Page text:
Resource by Paul and Ruth Fast
Nurturing is a Process
When we think of the parental responsibility to nurture our children, Christians have the added one of nurturing the spirit—the soul of the child. Deuteronomy 6:4-9 is one of the most important parenting verses in the whole Bible:
“Hear oh Israel: the LORD our God, the LORD is one. You shall love the LORD your God with all your heart and with all your soul and with all your might. and these words that I command you today shall be on your heart. You shall teach them diligently to your children, and shall talk of them in the way, and when you lie down, and when you rise. You shall bind them as a sign on your hand, and they shall be as frontlets between your eyes. You shall write them on the door posts of your house and on your gates.”
Israel needed this instruction, and we need it just as much. To nurture means to care for and encourage growth and development; it is not a one-time charging up of the battery to then run on infinitely! These verses lay that out well. The instruction to nurture children in God’s word is a daily, natural, intentional but spontaneous teaching and modelling of spiritual life. The words “talk of them in the way… when you lie down… when you rise” remind us to plan for the unplanned.
Planning For the Unplanned
Everyday life is not superscripted. We have an idea of what we want to do, yes, but interruptions come, and we adjust, react, and respond. So it is with nurturing our family’s spiritual life. As parents, we discovered that the best conversations about spiritual things often came when they were least expected (and the most inconvenient!) Parenting in these moments means being so open to the Holy Spirit leading your own life that you learn to recognize those teachable moments.
These Deuteronomy verses are the carpe diem of the Bible; seize the day, seize the moment, the driving in the car, the bedtime routine, the walk, or the situation at school to speak of Jesus and His Word and what it all means. These verses presume spiritual conversations becoming the default language of the home.
Nurturing means doing something regularly, with routine; like growing plants. And yet, while we plant the seed, the Spirit of God grows it. In the parable of the growing seed (Mark 4:26–29), Jesus reminded hearers that a farmer sows seed and then goes to bed, only to eventually see it germinate and grow “he knows not how” (v.27). So it is with your children. So it is with every genuine Christian.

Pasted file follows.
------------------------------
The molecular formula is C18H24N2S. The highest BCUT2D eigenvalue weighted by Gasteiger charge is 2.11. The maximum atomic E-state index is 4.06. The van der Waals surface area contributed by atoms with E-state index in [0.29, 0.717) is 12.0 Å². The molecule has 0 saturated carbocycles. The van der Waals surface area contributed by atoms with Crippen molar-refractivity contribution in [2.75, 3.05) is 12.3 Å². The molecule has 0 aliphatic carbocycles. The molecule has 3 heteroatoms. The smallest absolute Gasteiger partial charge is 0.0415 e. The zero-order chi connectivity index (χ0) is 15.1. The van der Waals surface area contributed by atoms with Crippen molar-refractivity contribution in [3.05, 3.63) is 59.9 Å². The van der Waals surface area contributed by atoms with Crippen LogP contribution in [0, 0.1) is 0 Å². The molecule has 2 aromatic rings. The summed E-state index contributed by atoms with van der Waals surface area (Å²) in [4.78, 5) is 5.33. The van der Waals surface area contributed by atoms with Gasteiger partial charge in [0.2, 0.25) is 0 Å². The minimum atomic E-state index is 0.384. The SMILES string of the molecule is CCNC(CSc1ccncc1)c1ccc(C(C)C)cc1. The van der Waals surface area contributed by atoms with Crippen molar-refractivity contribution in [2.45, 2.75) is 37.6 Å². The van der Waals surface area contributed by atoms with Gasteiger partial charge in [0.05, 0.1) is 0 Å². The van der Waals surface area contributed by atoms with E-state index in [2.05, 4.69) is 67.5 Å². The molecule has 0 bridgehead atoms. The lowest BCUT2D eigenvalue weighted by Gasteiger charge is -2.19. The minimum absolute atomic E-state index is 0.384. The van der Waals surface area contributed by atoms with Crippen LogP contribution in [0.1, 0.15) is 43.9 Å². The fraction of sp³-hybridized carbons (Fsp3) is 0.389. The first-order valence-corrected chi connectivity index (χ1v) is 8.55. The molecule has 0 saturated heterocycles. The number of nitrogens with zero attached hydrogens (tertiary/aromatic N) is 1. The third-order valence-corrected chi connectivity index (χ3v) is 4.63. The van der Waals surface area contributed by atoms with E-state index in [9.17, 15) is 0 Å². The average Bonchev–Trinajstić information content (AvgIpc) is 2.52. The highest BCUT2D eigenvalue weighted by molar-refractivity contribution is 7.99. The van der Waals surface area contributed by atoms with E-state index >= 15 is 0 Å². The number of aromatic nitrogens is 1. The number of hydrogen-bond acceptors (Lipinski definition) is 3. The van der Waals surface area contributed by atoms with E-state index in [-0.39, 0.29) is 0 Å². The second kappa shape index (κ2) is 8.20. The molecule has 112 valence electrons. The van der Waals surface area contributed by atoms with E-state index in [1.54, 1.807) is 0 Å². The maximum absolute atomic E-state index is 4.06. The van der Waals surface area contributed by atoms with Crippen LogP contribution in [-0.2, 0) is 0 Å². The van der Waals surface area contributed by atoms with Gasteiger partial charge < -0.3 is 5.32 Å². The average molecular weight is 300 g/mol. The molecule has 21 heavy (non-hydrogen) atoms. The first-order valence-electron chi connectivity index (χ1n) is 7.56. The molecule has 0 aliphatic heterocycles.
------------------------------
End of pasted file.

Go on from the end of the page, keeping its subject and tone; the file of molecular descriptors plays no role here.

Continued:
Your children will fidget. They will seem more interested in electronic devices or sports or lego. But keep at it. God did not grow you into a mature Christian in a day, and he may not save and sanctify your children at a particularly young age either. Write the words “patience” and “persistence” over the door of your heart.
Go to the Source
The most important thing in nurturing your family’s spiritual life is praying; pray for your kids, pray for yourself! Our kids don’t come with an instruction manual, but we as Christian parents have a direct line to the Creator. So why don’t we go there first?
I once asked an older grandma who had had many children, “How does a parent know which child needs what, and who’s need is most urgent?” “Oh!” she said, “first you talk to God and he will tell you who needs special attention!”
Do Unto Others
One of the most effective things in nurturing spiritual family life is serving the broader family of God. Serving the church, not just attending—there’s a huge difference! It helps the whole family realize in a practical way that they (the kids) are not the center of the universe. When we take time away from our kids to serve someone else they learn that they are not little gods in the house.
A Day of Rest
Something that we purposed early on in our family life was to make Sunday a day of rest, a day to gather in worship with other believers. And yes we got push back! We had to remind ourselves again and again that this was simply the direction we as a family were going in and since this was priority for God, it would be for us too.
What helped us the most practically was the realization that Sunday morning starts Saturday evening. We asked questions like:
- Where are everyone’s shoes and are the laces untied?
- Are there enough socks to go around for everyone?
- Where are the car keys? Is there gas in the car?
- Is there food for breakfast before we go?
And there is sacrifice involved. It probably means that your Saturday evenings don’t become the late night out in the week. No more thinking “It’s ok if I’m tired tomorrow, it’s only Sunday.” Like the writer to the Hebrews says: “through him then, let us continually offer up a sacrifice of praise to God, that is, the fruit of lips that acknowledge his name” (Hebrews 13:10). It is a sacrifice, and will most likely feel very much that way in the family dynamic.
I was often discouraged by Sunday; exhausted, irritated, and wondering what the point of it all was. You know when you stand at the top of the steps waiting for prayer to end so you don’t disturb everyone as you walk in late with your tribe? And you look down and you’ve got two completely different shoes on; you look over at your daughter and her dress is on inside out; you’ve got cracker crumbs under your fingernails from digging for your keys in the bottom of the diaper bag.
Friends, your kids (and maybe your neighbours too!) are in the front row seats watching you actively, publicly, privately live your life of faith, and they may be secretly thinking, “I wonder how long they’re going to keep going?” The predictability of gathering with other believers each week provides stability to your teen’s spiritual life. Secretly they are watching to see if it’s worth it following Jesus.
Nurturing is a process. Water faithfully, feed regularly.
The views expressed in our articles are those of the author and not necessarily held by everyone at Christ City Church.